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Modality transfer of acquired structural regularities: A preference for an acoustic route

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Forkstam,  Christian
Technical Group, MPI for Psycholinguistics, Max Planck Society;
Neurobiology of Language Group, MPI for Psycholinguistics, Max Planck Society;
Cognitive Neurophysiology Research Group, Stockholm Brain Institute Karolinska Institute, Stockholm, Sweden;
Centre for Cognitive Neuroimaging, Donders Institute for Brain, Cognition and Behavior, External Organizations;

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Petersson,  Karl Magnus
Neurobiology of Language Group, MPI for Psycholinguistics, Max Planck Society;
Unification, MPI for Psycholinguistics, Max Planck Society;
Cognitive Neurophysiology Research Group, Stockholm Brain Institute Karolinska Institute, Stockholm, Sweden;
Centre for Cognitive Neuroimaging, Donders Institute for Brain, Cognition and Behavior, External Organizations;
Cognitive Neuroscience Research Group, Universidade do Algarve, Faro, Portugal;

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Forkstam-CogSci09-paper1265.pdf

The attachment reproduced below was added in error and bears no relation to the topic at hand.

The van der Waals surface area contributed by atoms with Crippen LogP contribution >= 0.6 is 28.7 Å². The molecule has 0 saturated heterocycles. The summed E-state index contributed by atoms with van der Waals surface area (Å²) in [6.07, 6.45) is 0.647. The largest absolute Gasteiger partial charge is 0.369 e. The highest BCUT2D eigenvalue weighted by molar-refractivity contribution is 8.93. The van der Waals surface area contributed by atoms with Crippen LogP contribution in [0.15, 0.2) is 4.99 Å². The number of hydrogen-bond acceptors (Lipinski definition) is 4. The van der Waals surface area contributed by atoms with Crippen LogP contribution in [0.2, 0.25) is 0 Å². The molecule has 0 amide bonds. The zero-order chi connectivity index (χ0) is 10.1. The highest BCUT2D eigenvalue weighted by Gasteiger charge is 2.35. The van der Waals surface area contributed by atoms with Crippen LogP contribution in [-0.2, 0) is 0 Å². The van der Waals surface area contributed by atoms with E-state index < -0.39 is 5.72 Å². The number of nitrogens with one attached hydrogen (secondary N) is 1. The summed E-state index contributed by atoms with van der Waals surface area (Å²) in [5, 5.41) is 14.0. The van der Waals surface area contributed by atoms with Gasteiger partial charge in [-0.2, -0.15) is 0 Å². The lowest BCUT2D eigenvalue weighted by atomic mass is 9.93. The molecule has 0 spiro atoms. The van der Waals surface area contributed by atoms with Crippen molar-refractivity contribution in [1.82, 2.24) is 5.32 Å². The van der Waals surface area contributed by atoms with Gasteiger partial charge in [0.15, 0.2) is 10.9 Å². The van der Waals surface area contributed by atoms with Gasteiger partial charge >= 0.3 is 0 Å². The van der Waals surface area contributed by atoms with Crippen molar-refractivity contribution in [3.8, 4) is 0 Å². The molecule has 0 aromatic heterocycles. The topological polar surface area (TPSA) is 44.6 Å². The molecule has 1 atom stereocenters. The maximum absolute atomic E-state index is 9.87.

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Citation

Forkstam, C., Jansson, A., Ingvar, M., & Petersson, K. M. (2009). Modality transfer of acquired structural regularities: A preference for an acoustic route. In N. Taatgen, & H. Van Rijn (Eds.), Proceedings of the 31th Annual Conference of the Cognitive Science Society. Austin, TX: Cognitive Science Society.


Cite as: http://hdl.handle.net/11858/00-001M-0000-0013-3CB7-0
Abstract
Human implicit learning can be investigated with implicit artificial grammar learning, a simple model for aspects of natural language acquisition. In this paper we investigate the remaining effect of modality transfer in syntactic classification of an acquired grammatical sequence structure after implicit grammar acquisition. Participants practiced either on acoustically presented syllable sequences or visually presented consonant letter sequences. During classification we independently manipulated the statistical frequency-based and rule-based characteristics of the classification stimuli. Participants performed reliably above chance on the within modality classification task although more so for those working on syllable sequence acquisition. These subjects were also the only group that kept a significant performance level in transfer classification. We speculate that this finding is of particular relevance in consideration of an ecological validity in the input signal in the use of artificial grammar learning and in language learning paradigms at large.